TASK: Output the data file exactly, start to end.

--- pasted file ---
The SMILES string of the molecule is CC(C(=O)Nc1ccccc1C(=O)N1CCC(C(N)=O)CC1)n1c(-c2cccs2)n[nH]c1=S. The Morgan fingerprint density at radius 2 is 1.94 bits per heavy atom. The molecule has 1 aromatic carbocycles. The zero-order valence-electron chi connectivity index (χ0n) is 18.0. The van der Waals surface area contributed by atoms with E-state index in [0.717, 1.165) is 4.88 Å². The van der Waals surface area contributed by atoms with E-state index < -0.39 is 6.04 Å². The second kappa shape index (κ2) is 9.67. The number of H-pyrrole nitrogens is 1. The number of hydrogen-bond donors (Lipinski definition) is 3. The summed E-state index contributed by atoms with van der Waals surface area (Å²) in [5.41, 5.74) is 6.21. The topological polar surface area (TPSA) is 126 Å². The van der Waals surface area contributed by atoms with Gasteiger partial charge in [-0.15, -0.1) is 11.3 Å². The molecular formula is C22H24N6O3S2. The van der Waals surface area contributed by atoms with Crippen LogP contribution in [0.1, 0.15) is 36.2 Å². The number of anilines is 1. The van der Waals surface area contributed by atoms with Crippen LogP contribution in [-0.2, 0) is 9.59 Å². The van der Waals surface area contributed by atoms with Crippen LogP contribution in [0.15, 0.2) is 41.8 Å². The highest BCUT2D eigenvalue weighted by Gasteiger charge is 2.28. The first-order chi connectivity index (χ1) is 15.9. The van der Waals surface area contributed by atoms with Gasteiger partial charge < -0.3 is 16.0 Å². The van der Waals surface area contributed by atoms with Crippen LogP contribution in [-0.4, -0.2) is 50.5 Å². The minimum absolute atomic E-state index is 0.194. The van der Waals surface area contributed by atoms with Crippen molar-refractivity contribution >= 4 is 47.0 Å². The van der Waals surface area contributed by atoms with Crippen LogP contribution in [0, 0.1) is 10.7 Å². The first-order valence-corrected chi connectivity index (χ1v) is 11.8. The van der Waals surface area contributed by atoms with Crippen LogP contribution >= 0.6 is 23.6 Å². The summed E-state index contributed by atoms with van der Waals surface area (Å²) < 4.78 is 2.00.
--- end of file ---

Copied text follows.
The SMILES string of the molecule is CC(C(=O)Nc1ccccc1C(=O)N1CCC(C(N)=O)CC1)n1c(-c2cccs2)n[nH]c1=S. The Morgan fingerprint density at radius 2 is 1.94 bits per heavy atom. The molecule has 1 aromatic carbocycles. The zero-order valence-electron chi connectivity index (χ0n) is 18.0. The van der Waals surface area contributed by atoms with E-state index in [0.717, 1.165) is 4.88 Å². The van der Waals surface area contributed by atoms with E-state index < -0.39 is 6.04 Å². The second kappa shape index (κ2) is 9.67. The number of H-pyrrole nitrogens is 1. The number of hydrogen-bond donors (Lipinski definition) is 3. The summed E-state index contributed by atoms with van der Waals surface area (Å²) in [5.41, 5.74) is 6.21. The topological polar surface area (TPSA) is 126 Å². The van der Waals surface area contributed by atoms with Gasteiger partial charge in [-0.15, -0.1) is 11.3 Å². The molecular formula is C22H24N6O3S2. The van der Waals surface area contributed by atoms with Crippen LogP contribution in [0.1, 0.15) is 36.2 Å². The number of anilines is 1. The van der Waals surface area contributed by atoms with Crippen LogP contribution in [-0.2, 0) is 9.59 Å². The van der Waals surface area contributed by atoms with Crippen LogP contribution in [0.15, 0.2) is 41.8 Å². The highest BCUT2D eigenvalue weighted by Gasteiger charge is 2.28. The first-order chi connectivity index (χ1) is 15.9. The van der Waals surface area contributed by atoms with Gasteiger partial charge < -0.3 is 16.0 Å². The van der Waals surface area contributed by atoms with Crippen LogP contribution in [-0.4, -0.2) is 50.5 Å². The minimum absolute atomic E-state index is 0.194. The van der Waals surface area contributed by atoms with Crippen molar-refractivity contribution >= 4 is 47.0 Å². The van der Waals surface area contributed by atoms with Crippen LogP contribution in [0, 0.1) is 10.7 Å². The first-order valence-corrected chi connectivity index (χ1v) is 11.8. The van der Waals surface area contributed by atoms with Crippen LogP contribution >= 0.6 is 23.6 Å². The summed E-state index contributed by atoms with van der Waals surface area (Å²) < 4.78 is 2.00.